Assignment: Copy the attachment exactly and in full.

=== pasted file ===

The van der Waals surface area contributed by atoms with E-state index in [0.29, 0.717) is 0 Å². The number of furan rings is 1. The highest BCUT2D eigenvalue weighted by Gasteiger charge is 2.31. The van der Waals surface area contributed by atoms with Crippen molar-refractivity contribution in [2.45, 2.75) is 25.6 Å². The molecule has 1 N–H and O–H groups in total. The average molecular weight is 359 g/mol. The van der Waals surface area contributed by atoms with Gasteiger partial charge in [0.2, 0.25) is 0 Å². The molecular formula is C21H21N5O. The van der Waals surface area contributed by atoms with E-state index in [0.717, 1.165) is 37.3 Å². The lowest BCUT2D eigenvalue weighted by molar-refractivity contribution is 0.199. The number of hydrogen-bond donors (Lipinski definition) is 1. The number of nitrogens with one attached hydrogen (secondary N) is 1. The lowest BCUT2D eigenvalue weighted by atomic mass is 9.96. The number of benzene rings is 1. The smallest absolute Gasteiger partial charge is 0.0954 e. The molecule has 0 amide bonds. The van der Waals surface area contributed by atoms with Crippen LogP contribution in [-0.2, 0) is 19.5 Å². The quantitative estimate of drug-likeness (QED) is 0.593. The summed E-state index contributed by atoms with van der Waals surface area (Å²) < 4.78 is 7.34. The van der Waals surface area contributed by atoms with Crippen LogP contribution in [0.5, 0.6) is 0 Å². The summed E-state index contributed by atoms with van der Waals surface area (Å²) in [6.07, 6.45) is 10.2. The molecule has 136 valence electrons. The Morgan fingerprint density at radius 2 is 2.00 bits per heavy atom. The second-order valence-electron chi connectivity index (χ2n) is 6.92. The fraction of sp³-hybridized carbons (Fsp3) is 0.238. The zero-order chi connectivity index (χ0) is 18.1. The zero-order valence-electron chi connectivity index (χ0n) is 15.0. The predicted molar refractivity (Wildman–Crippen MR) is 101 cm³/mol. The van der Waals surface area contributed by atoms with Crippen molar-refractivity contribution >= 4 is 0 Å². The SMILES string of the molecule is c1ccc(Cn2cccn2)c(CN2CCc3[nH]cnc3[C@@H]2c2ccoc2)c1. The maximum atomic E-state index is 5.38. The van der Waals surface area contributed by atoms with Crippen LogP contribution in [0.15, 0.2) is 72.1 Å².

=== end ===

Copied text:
The van der Waals surface area contributed by atoms with E-state index in [0.29, 0.717) is 0 Å². The number of furan rings is 1. The highest BCUT2D eigenvalue weighted by Gasteiger charge is 2.31. The van der Waals surface area contributed by atoms with Crippen molar-refractivity contribution in [2.45, 2.75) is 25.6 Å². The molecule has 1 N–H and O–H groups in total. The average molecular weight is 359 g/mol. The van der Waals surface area contributed by atoms with Gasteiger partial charge in [0.2, 0.25) is 0 Å². The molecular formula is C21H21N5O. The van der Waals surface area contributed by atoms with E-state index in [0.717, 1.165) is 37.3 Å². The lowest BCUT2D eigenvalue weighted by molar-refractivity contribution is 0.199. The number of hydrogen-bond donors (Lipinski definition) is 1. The number of nitrogens with one attached hydrogen (secondary N) is 1. The lowest BCUT2D eigenvalue weighted by atomic mass is 9.96. The number of benzene rings is 1. The smallest absolute Gasteiger partial charge is 0.0954 e. The molecule has 0 amide bonds. The van der Waals surface area contributed by atoms with Crippen LogP contribution in [-0.2, 0) is 19.5 Å². The quantitative estimate of drug-likeness (QED) is 0.593. The summed E-state index contributed by atoms with van der Waals surface area (Å²) < 4.78 is 7.34. The van der Waals surface area contributed by atoms with Crippen LogP contribution in [0.5, 0.6) is 0 Å². The summed E-state index contributed by atoms with van der Waals surface area (Å²) in [6.07, 6.45) is 10.2. The molecule has 136 valence electrons. The Morgan fingerprint density at radius 2 is 2.00 bits per heavy atom. The second-order valence-electron chi connectivity index (χ2n) is 6.92. The fraction of sp³-hybridized carbons (Fsp3) is 0.238. The zero-order chi connectivity index (χ0) is 18.1. The zero-order valence-electron chi connectivity index (χ0n) is 15.0. The predicted molar refractivity (Wildman–Crippen MR) is 101 cm³/mol. The van der Waals surface area contributed by atoms with Crippen molar-refractivity contribution >= 4 is 0 Å². The SMILES string of the molecule is c1ccc(Cn2cccn2)c(CN2CCc3[nH]cnc3[C@@H]2c2ccoc2)c1. The maximum atomic E-state index is 5.38. The van der Waals surface area contributed by atoms with Crippen LogP contribution in [0.15, 0.2) is 72.1 Å².